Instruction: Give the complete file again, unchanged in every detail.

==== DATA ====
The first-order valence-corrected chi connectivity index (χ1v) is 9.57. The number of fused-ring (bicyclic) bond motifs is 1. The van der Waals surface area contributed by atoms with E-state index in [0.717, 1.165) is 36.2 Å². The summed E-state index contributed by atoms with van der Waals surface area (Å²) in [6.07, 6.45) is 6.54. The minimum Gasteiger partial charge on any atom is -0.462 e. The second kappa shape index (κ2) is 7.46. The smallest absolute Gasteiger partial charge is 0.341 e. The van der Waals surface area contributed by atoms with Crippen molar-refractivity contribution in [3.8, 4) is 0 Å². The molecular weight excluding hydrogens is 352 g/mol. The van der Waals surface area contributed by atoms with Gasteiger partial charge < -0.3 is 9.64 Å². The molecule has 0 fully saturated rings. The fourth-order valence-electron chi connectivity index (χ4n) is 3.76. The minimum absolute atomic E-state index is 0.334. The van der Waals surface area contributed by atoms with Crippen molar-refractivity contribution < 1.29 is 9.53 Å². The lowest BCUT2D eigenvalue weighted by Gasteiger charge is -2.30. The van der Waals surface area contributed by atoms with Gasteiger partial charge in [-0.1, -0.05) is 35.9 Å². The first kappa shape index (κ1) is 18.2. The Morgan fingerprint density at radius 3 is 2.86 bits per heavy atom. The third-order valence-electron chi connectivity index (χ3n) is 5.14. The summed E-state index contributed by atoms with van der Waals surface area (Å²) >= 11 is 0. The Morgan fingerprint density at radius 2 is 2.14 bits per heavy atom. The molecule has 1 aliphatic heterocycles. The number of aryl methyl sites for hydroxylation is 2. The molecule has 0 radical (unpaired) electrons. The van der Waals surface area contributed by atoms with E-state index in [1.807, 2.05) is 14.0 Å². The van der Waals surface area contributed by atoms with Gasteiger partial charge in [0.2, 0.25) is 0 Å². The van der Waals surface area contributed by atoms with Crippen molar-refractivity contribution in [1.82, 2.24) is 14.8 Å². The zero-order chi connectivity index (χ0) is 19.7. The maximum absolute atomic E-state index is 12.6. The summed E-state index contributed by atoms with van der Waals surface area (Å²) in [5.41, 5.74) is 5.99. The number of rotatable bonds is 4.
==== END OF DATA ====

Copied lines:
The first-order valence-corrected chi connectivity index (χ1v) is 9.57. The number of fused-ring (bicyclic) bond motifs is 1. The van der Waals surface area contributed by atoms with E-state index in [0.717, 1.165) is 36.2 Å². The summed E-state index contributed by atoms with van der Waals surface area (Å²) in [6.07, 6.45) is 6.54. The minimum Gasteiger partial charge on any atom is -0.462 e. The second kappa shape index (κ2) is 7.46. The smallest absolute Gasteiger partial charge is 0.341 e. The van der Waals surface area contributed by atoms with Crippen molar-refractivity contribution in [3.8, 4) is 0 Å². The molecular weight excluding hydrogens is 352 g/mol. The van der Waals surface area contributed by atoms with Gasteiger partial charge < -0.3 is 9.64 Å². The molecule has 0 fully saturated rings. The fourth-order valence-electron chi connectivity index (χ4n) is 3.76. The minimum absolute atomic E-state index is 0.334. The van der Waals surface area contributed by atoms with Crippen molar-refractivity contribution < 1.29 is 9.53 Å². The lowest BCUT2D eigenvalue weighted by Gasteiger charge is -2.30. The van der Waals surface area contributed by atoms with Gasteiger partial charge in [-0.1, -0.05) is 35.9 Å². The first kappa shape index (κ1) is 18.2. The Morgan fingerprint density at radius 3 is 2.86 bits per heavy atom. The third-order valence-electron chi connectivity index (χ3n) is 5.14. The summed E-state index contributed by atoms with van der Waals surface area (Å²) >= 11 is 0. The Morgan fingerprint density at radius 2 is 2.14 bits per heavy atom. The molecule has 1 aliphatic heterocycles. The number of aryl methyl sites for hydroxylation is 2. The molecule has 0 radical (unpaired) electrons. The van der Waals surface area contributed by atoms with E-state index in [1.807, 2.05) is 14.0 Å². The van der Waals surface area contributed by atoms with Gasteiger partial charge in [0.2, 0.25) is 0 Å². The van der Waals surface area contributed by atoms with Crippen molar-refractivity contribution in [1.82, 2.24) is 14.8 Å². The zero-order chi connectivity index (χ0) is 19.7. The maximum absolute atomic E-state index is 12.6. The summed E-state index contributed by atoms with van der Waals surface area (Å²) in [5.41, 5.74) is 5.99. The number of rotatable bonds is 4.